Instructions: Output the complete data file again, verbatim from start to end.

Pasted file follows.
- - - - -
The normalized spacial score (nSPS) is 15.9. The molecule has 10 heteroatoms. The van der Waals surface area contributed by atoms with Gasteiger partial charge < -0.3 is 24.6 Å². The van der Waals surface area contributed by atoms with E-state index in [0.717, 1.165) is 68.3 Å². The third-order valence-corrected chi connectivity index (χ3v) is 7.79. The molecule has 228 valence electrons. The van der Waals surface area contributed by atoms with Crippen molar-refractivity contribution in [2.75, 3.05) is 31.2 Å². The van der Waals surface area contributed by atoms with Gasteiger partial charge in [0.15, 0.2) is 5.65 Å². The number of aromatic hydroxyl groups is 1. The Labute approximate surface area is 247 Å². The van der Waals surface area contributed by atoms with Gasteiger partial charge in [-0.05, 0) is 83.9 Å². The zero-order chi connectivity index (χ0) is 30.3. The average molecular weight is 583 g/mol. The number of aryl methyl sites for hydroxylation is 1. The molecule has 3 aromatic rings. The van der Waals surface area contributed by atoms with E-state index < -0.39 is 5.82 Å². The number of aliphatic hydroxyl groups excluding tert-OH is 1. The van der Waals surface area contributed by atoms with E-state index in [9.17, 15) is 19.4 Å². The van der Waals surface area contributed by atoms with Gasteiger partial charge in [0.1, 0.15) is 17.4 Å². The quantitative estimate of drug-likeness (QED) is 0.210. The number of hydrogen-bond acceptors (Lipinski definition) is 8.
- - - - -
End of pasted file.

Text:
The normalized spacial score (nSPS) is 15.9. The molecule has 10 heteroatoms. The van der Waals surface area contributed by atoms with Gasteiger partial charge < -0.3 is 24.6 Å². The van der Waals surface area contributed by atoms with E-state index in [0.717, 1.165) is 68.3 Å². The third-order valence-corrected chi connectivity index (χ3v) is 7.79. The molecule has 228 valence electrons. The van der Waals surface area contributed by atoms with Crippen molar-refractivity contribution in [2.75, 3.05) is 31.2 Å². The van der Waals surface area contributed by atoms with Gasteiger partial charge in [0.15, 0.2) is 5.65 Å². The number of aromatic hydroxyl groups is 1. The Labute approximate surface area is 247 Å². The van der Waals surface area contributed by atoms with Gasteiger partial charge in [-0.05, 0) is 83.9 Å². The zero-order chi connectivity index (χ0) is 30.3. The average molecular weight is 583 g/mol. The number of aryl methyl sites for hydroxylation is 1. The molecule has 3 aromatic rings. The van der Waals surface area contributed by atoms with E-state index < -0.39 is 5.82 Å². The number of aliphatic hydroxyl groups excluding tert-OH is 1. The van der Waals surface area contributed by atoms with E-state index in [9.17, 15) is 19.4 Å². The van der Waals surface area contributed by atoms with Gasteiger partial charge in [0.1, 0.15) is 17.4 Å². The quantitative estimate of drug-likeness (QED) is 0.210. The number of hydrogen-bond acceptors (Lipinski definition) is 8.